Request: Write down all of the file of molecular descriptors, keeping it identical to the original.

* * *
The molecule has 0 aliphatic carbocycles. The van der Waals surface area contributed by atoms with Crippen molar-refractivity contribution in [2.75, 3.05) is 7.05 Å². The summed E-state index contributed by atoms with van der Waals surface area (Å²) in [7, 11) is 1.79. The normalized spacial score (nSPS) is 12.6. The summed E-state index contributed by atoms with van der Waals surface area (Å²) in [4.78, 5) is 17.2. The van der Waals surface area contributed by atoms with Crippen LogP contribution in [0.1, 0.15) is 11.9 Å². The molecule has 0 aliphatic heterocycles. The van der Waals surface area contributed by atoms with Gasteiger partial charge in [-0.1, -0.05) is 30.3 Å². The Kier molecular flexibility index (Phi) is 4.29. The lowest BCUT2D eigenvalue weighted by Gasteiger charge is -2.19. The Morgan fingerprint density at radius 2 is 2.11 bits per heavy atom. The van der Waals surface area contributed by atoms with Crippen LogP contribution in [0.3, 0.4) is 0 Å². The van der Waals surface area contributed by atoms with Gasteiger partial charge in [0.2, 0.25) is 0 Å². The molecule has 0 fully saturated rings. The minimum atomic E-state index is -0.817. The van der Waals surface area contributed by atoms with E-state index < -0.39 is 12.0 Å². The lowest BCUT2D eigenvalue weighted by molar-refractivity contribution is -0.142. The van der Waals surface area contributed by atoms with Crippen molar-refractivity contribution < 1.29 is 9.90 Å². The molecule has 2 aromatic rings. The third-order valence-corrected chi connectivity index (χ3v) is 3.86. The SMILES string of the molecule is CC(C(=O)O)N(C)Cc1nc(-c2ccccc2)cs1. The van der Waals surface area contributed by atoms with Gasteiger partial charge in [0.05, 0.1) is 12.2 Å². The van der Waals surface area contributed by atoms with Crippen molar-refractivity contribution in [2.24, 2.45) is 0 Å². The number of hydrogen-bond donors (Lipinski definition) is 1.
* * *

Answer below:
The molecule has 0 aliphatic carbocycles. The van der Waals surface area contributed by atoms with Crippen molar-refractivity contribution in [2.75, 3.05) is 7.05 Å². The summed E-state index contributed by atoms with van der Waals surface area (Å²) in [7, 11) is 1.79. The normalized spacial score (nSPS) is 12.6. The summed E-state index contributed by atoms with van der Waals surface area (Å²) in [4.78, 5) is 17.2. The van der Waals surface area contributed by atoms with Crippen LogP contribution in [0.1, 0.15) is 11.9 Å². The molecule has 0 aliphatic heterocycles. The van der Waals surface area contributed by atoms with Gasteiger partial charge in [-0.1, -0.05) is 30.3 Å². The Kier molecular flexibility index (Phi) is 4.29. The lowest BCUT2D eigenvalue weighted by Gasteiger charge is -2.19. The Morgan fingerprint density at radius 2 is 2.11 bits per heavy atom. The van der Waals surface area contributed by atoms with Crippen LogP contribution in [0.3, 0.4) is 0 Å². The van der Waals surface area contributed by atoms with Gasteiger partial charge in [0.2, 0.25) is 0 Å². The molecule has 0 fully saturated rings. The minimum atomic E-state index is -0.817. The van der Waals surface area contributed by atoms with E-state index < -0.39 is 12.0 Å². The lowest BCUT2D eigenvalue weighted by molar-refractivity contribution is -0.142. The van der Waals surface area contributed by atoms with Crippen molar-refractivity contribution < 1.29 is 9.90 Å². The molecule has 2 aromatic rings. The third-order valence-corrected chi connectivity index (χ3v) is 3.86. The SMILES string of the molecule is CC(C(=O)O)N(C)Cc1nc(-c2ccccc2)cs1. The van der Waals surface area contributed by atoms with Gasteiger partial charge in [0.05, 0.1) is 12.2 Å². The van der Waals surface area contributed by atoms with Crippen molar-refractivity contribution in [2.24, 2.45) is 0 Å². The number of hydrogen-bond donors (Lipinski definition) is 1.